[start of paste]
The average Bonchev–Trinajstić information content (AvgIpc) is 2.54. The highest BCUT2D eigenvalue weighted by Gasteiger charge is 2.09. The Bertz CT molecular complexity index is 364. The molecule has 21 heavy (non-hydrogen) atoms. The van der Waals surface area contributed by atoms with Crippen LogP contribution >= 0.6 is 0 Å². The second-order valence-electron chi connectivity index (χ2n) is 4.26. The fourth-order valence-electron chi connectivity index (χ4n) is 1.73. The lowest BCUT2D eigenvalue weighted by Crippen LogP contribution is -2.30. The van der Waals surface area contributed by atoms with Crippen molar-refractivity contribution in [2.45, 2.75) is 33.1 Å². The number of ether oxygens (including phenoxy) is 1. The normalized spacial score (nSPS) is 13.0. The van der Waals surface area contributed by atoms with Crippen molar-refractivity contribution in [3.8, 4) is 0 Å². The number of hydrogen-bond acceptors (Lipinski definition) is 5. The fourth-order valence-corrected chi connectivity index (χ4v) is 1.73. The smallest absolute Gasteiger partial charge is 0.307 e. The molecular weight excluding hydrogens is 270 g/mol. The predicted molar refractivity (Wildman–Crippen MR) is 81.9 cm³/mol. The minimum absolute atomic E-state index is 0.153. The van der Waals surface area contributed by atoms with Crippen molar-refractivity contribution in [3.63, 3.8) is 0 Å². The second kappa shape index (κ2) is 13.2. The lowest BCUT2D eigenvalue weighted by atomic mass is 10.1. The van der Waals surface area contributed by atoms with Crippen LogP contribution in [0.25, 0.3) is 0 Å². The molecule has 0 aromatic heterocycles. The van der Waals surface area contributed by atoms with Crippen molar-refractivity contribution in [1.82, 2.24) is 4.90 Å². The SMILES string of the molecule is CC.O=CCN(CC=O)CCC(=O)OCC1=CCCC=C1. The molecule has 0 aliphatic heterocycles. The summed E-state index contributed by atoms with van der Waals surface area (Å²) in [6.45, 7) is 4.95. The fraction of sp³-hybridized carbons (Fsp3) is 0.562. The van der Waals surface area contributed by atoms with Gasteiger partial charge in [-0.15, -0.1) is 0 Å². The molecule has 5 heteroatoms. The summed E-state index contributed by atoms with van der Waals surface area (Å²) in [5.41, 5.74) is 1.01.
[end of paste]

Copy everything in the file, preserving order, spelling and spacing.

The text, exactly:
The average Bonchev–Trinajstić information content (AvgIpc) is 2.54. The highest BCUT2D eigenvalue weighted by Gasteiger charge is 2.09. The Bertz CT molecular complexity index is 364. The molecule has 21 heavy (non-hydrogen) atoms. The van der Waals surface area contributed by atoms with Crippen LogP contribution >= 0.6 is 0 Å². The second-order valence-electron chi connectivity index (χ2n) is 4.26. The fourth-order valence-electron chi connectivity index (χ4n) is 1.73. The lowest BCUT2D eigenvalue weighted by Crippen LogP contribution is -2.30. The van der Waals surface area contributed by atoms with Crippen molar-refractivity contribution in [2.45, 2.75) is 33.1 Å². The number of ether oxygens (including phenoxy) is 1. The normalized spacial score (nSPS) is 13.0. The van der Waals surface area contributed by atoms with Crippen molar-refractivity contribution in [3.8, 4) is 0 Å². The number of hydrogen-bond acceptors (Lipinski definition) is 5. The fourth-order valence-corrected chi connectivity index (χ4v) is 1.73. The smallest absolute Gasteiger partial charge is 0.307 e. The molecular weight excluding hydrogens is 270 g/mol. The predicted molar refractivity (Wildman–Crippen MR) is 81.9 cm³/mol. The minimum absolute atomic E-state index is 0.153. The van der Waals surface area contributed by atoms with Crippen molar-refractivity contribution in [3.63, 3.8) is 0 Å². The second kappa shape index (κ2) is 13.2. The lowest BCUT2D eigenvalue weighted by atomic mass is 10.1. The van der Waals surface area contributed by atoms with Crippen LogP contribution in [0.25, 0.3) is 0 Å². The molecule has 0 aromatic heterocycles. The van der Waals surface area contributed by atoms with Crippen molar-refractivity contribution in [1.82, 2.24) is 4.90 Å². The SMILES string of the molecule is CC.O=CCN(CC=O)CCC(=O)OCC1=CCCC=C1. The molecule has 0 aliphatic heterocycles. The summed E-state index contributed by atoms with van der Waals surface area (Å²) in [6.45, 7) is 4.95. The fraction of sp³-hybridized carbons (Fsp3) is 0.562. The van der Waals surface area contributed by atoms with Gasteiger partial charge in [-0.15, -0.1) is 0 Å². The molecule has 5 heteroatoms. The summed E-state index contributed by atoms with van der Waals surface area (Å²) in [5.41, 5.74) is 1.01.